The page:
1. Definitions

A. Financial Instruments

A financial instrument is any contract that gives rise to a financial asset of one entity and a financial liability or equity instrument of another entity. Followings do not affect the main characteristic of contract:

    • May or may be in writing.
    • May or may not be enforceable by law.

Contract here simply mean, a contract between two parties that has a clear economic consequences.

Examples: Income tax payable is not a financial liability since it is not imposed by a contract.

Provision and contingencies are also not financial liability since there is no contract.

B. Equity

Equity is defined as residual interest after netting off liability from assets. To become equity instrument an instrument should not contain contractual obligations to deliver cash or other FA. In the case of settlement of entity own equity instrument fixed test and fixed for fixed test for non-derivative and derivative instruments respectively is to be passed to classify as equity instrument.

As per INDAS 32.16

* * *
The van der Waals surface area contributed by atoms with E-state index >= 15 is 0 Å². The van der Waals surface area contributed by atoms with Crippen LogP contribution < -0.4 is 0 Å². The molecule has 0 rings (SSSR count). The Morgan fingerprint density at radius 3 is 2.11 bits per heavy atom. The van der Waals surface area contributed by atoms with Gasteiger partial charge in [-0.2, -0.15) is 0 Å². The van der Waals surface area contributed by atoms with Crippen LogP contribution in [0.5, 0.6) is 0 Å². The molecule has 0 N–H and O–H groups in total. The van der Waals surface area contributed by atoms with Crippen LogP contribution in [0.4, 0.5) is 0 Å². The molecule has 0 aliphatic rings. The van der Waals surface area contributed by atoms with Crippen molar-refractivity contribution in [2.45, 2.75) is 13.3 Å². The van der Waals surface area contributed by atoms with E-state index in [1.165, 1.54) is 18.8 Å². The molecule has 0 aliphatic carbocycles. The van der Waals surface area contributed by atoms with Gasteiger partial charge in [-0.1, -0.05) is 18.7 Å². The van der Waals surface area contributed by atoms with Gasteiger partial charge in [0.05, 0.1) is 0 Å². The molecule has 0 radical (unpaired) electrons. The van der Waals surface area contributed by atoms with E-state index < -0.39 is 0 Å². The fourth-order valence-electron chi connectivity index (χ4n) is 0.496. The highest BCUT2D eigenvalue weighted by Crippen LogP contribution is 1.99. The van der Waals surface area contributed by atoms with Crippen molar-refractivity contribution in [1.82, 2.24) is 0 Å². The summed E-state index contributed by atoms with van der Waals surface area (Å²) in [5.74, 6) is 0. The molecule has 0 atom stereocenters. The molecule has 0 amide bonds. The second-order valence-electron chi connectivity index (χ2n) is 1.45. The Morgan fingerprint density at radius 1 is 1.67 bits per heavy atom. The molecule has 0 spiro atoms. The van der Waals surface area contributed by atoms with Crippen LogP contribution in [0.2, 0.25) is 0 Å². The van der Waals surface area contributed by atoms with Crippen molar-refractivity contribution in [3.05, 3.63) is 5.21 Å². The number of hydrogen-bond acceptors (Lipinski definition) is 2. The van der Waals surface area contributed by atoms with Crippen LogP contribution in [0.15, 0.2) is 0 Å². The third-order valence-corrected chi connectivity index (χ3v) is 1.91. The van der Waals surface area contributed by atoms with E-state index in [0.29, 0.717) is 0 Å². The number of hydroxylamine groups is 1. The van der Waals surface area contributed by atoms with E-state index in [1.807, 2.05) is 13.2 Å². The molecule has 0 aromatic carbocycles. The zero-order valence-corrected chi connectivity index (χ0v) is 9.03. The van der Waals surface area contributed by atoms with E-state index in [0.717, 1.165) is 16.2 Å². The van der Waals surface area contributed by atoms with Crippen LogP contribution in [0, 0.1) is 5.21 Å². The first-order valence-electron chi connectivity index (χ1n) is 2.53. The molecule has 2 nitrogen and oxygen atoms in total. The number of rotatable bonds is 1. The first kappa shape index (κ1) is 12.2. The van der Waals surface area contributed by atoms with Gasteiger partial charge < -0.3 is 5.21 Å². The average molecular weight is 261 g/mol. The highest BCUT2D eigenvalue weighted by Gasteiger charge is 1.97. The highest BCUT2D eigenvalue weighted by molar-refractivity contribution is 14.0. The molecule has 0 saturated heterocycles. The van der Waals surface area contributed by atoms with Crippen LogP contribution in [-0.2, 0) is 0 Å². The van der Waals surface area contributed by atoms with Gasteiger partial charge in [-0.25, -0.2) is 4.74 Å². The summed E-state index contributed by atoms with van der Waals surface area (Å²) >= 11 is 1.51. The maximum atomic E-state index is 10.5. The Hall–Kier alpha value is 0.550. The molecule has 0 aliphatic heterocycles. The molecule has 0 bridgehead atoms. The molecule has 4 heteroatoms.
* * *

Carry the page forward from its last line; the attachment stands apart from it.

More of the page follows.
To be equity instruments, an instrument should not contain any obligation of neither to deliver cash or other financial assets to another entity nor to exchange financial assets/ financial liability with another entity under potential unfavourable conditions. (Off course if there is an obligation then it is a liability).

In case of settlement by issuing entity own equity instruments.

Case 1- Non derivative

There should be no contractual obligation to deliver variable number of its own equity instruments.

That is if there is contractual obligation for fixed number of share then it is considered as equity.

(Fixed Number of equity share. i.e. only fixed test)

Case 2- Derivative

There should be of fixed amount of cash and for fixed number of equity share. (Fixed Number of equity share+ fixed amount of cash. i.e. fixed for fixed test)

Rights option warrants issued for fixed amount of cash to acquire fixed number of equity share are equity if issued to all existing shareholders of the same class.